Just half a mile outside Yosemite’s west entrance, Rush Creek Resort is the epitome of rustic chic, with a Scandinavian-style lodge and villas occupying 20 acres of wooded hillside. In addition to a restaurant, tavern, and general store, the complex includes a saltwater pool and hot tubs, a nature-themed spa, a network of hiking trails and outdoor adventure features like a zip line and giant slide. Rates start from $297 per night.

Rush Creek’s sister property, Evergreen Lodge (from $155 per night), is soon to be joined by Firefall Ranch, opening in May. One- and two-bedroom cottages and three-bedroom villas are strategically placed on the 300-acre property.

Related: Top-notch Yosemite National Park hotels to plan your visit around

You also might want to make the cute wild west town of Mariposa your home base. There, you can check out the host of new restaurants, cafes, and brewpubs — like The 1850 and The Alley — that have opened over the last few years.

Mariposa’s Best Western Plus Yosemite Way Station Motel includes a full hot breakfast, and the pet-friendly policy welcomes pups up to 80 pounds, a higher limit than most properties. Rooms start from $100 per night.

While in town, don’t miss the Yosemite Climbing Museum and Gallery, where photos and artifacts will make you fully appreciate the daring feats.

Lassen Volcanic National Park


Like its big sister Yellowstone, Lassen Volcanic National Park is a vivid testament to Earth’s powerful forces. It’s a place where mountain tops remain flattened by volcanic eruption, vapor seeps from underground vents and pools of mineral-rich mud bubble and spit.

Most of the park’s best stops are strung along the 30-mile Lassen Volcanic National Park Highway, which makes a semicircle around 10,457-foot Lassen Peak.

Don’t miss a single one of the park’s geological wonders, such as the massive black lava boulders of aptly named Chaos Jumbles, the sulfur- and silica-crusted mud pots of Sulphur Works, and the sapphire-blue Lake Helen with Lassen Peak mirrored on the surface.

Other highlights include Hat Creek, Little Hot Springs Creek and Diamond Peak. Hiking is a must to reach Lassen’s most renowned attractions. These include 30-foot Kings Creek Falls and Bumpass Hell — the park’s largest and most active geothermal area, which seethes with steam-belching fumaroles and witchy-looking mud pots.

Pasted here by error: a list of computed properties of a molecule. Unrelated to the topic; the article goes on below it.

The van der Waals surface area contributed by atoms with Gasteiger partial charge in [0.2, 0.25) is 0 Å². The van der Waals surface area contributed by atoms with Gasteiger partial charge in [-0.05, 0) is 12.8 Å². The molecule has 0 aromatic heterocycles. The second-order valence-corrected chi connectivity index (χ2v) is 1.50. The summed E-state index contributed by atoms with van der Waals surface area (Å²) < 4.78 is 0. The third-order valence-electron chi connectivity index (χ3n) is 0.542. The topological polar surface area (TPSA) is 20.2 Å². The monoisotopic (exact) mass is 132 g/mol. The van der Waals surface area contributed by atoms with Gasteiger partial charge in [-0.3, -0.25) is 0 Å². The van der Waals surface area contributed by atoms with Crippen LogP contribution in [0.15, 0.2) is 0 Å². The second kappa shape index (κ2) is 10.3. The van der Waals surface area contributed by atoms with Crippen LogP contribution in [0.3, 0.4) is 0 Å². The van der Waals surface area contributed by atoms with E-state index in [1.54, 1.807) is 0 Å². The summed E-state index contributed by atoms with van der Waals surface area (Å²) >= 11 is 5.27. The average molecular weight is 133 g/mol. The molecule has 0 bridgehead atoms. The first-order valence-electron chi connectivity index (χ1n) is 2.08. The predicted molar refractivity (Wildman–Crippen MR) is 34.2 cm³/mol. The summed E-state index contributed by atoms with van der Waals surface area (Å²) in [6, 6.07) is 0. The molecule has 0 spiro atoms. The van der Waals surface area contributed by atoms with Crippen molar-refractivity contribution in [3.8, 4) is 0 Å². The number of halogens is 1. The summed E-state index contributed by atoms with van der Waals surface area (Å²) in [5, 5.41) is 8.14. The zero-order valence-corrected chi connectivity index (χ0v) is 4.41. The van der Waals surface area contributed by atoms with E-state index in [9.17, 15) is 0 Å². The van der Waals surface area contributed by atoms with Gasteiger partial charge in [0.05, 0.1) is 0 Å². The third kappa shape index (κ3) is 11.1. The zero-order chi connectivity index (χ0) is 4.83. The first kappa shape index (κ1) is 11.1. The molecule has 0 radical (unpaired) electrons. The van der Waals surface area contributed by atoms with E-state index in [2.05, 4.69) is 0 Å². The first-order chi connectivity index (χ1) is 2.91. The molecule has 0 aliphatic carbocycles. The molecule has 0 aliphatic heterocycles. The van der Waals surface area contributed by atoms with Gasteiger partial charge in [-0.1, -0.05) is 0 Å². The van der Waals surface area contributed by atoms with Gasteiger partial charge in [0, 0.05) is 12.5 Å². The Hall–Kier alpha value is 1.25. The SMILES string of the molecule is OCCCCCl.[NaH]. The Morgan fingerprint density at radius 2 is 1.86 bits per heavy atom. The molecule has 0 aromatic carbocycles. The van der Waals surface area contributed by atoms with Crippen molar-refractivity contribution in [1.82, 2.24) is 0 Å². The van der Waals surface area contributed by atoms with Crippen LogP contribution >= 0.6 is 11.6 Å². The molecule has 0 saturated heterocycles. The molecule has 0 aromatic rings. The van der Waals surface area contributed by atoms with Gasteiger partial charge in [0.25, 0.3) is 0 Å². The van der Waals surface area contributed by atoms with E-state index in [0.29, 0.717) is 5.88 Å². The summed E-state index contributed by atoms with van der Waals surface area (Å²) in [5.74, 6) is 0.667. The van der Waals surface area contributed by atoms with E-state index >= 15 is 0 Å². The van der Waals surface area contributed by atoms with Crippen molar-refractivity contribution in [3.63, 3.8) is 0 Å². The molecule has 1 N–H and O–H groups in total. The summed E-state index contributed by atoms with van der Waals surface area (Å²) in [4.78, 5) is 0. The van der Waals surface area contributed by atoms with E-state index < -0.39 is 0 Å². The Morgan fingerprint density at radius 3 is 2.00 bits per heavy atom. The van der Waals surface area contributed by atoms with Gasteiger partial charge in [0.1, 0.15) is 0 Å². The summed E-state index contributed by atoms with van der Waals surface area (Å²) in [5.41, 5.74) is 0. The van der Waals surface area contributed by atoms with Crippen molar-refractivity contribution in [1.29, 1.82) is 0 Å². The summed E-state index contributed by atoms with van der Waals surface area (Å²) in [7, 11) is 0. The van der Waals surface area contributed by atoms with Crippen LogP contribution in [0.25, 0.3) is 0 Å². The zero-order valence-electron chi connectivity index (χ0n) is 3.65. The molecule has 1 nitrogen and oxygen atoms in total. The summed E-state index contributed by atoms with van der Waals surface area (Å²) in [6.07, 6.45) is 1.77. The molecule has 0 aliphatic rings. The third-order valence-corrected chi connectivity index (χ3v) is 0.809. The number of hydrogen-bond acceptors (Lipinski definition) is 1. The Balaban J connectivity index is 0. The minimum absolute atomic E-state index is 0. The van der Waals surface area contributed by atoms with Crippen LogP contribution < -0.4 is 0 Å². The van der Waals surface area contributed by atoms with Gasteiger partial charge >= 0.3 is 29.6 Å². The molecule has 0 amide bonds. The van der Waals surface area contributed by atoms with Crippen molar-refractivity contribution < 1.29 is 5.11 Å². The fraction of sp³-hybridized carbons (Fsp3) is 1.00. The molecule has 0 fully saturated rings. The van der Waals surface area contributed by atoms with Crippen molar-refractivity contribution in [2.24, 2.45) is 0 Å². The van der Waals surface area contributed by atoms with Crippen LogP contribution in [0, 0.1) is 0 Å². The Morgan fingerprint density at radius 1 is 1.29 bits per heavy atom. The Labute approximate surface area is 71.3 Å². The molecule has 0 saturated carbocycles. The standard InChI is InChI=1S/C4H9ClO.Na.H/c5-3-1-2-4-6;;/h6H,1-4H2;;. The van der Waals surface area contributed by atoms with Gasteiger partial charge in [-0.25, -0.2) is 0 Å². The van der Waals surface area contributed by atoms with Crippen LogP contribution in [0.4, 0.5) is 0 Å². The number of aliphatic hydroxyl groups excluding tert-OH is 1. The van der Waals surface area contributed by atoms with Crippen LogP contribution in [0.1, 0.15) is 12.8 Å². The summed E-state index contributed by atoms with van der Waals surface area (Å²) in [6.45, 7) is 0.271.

Lassen has two visitor centers, Kohm Yah-mah-ee Visitor Center at the south end of the park and Loomis Museum Visitor Center at the north end.

You’ll still see plenty of evidence of the catastrophic Dixie Fire, which incinerated 963,309 acres — or 1,505 square miles — in fall 2021. But the park’s comeback has been extraordinary, with swaths of skeletal burned-out trees enveloped by waist-high wildflowers.

Lassen’s skies are famously dark, thanks to the clarity of the mountain air and lack of light pollution; check the schedule for ranger-led stargazing programs held in the summer.

Where to stay

You’ll find the same crystalline night air and star-dappled skies at Highlands Ranch Resort, tucked into its own alpine valley, known as Child’s Meadow, with nothing but woods and wildlife beyond. Choose a room in the 19-room lodge, the Village at Highland Ranch, or one of the spacious cottages; each has its own fireplace and private patio. Rooms start from $100 a night.

An hour away in Redding, you’ll find various points-friendly hotels, with the Sheraton Sundial Redding being a top choice. Rooms start from $242 or 35,000 Bonvoy points.

Redwood National and State Parks


Encompassing Prairie Creek Redwoods, Del Norte Coast Redwoods and Jedediah Smith Redwoods state parks is a sprawling complex now known as Redwood National and State Parks. It’s a collection of separate park units that span northernmost coastal California and protect some of the largest remaining old-growth redwood forests.

A good place to start your tour is driving the Newton B. Drury Scenic Parkway, which parallels Highway 101 and provides a good overview of the park’s highlights.

The visitors center in Prairie Creek Redwoods offers maps to the Lady Bird Johnson Grove and the Big Tree Loop, which includes the Cathedral Trees Trail. If your goal is to see the primeval moss-draped forests that featured as Endor in “Star Wars: Episode VI — Return of the Jedi” and “The Lost World: Jurassic Park,” you’ll have to ask the rangers for guidance, though the short hike up Fern Creek will get you close.

More highlights include swimming (or wading, depending on your tolerance for cold water) in the Smith River in Jedediah Smith State Park or visiting Elk Prairie in Prairie Creek Redwoods. There, you can see Roosevelt elk, once close to extinction but now flourishing in their protected meadows.

Where to stay

In Crescent City, the town most convenient to the parks, you’ll find the Best Western Plus Northwoods Inn to be a points-friendly choice for clean rooms with breakfast included. Rooms start from $111 or as little as 5,000 Best Western rewards points.

For something with more personality, stay 15 miles south of the park at the Holiday Inn Express & Suites in groovy Arcata. You can explore the quirky cafes, boutiques and galleries around the historic plaza and shop at the Saturday morning farmers market. Rooms start from $137 or 28,000 IHG rewards points.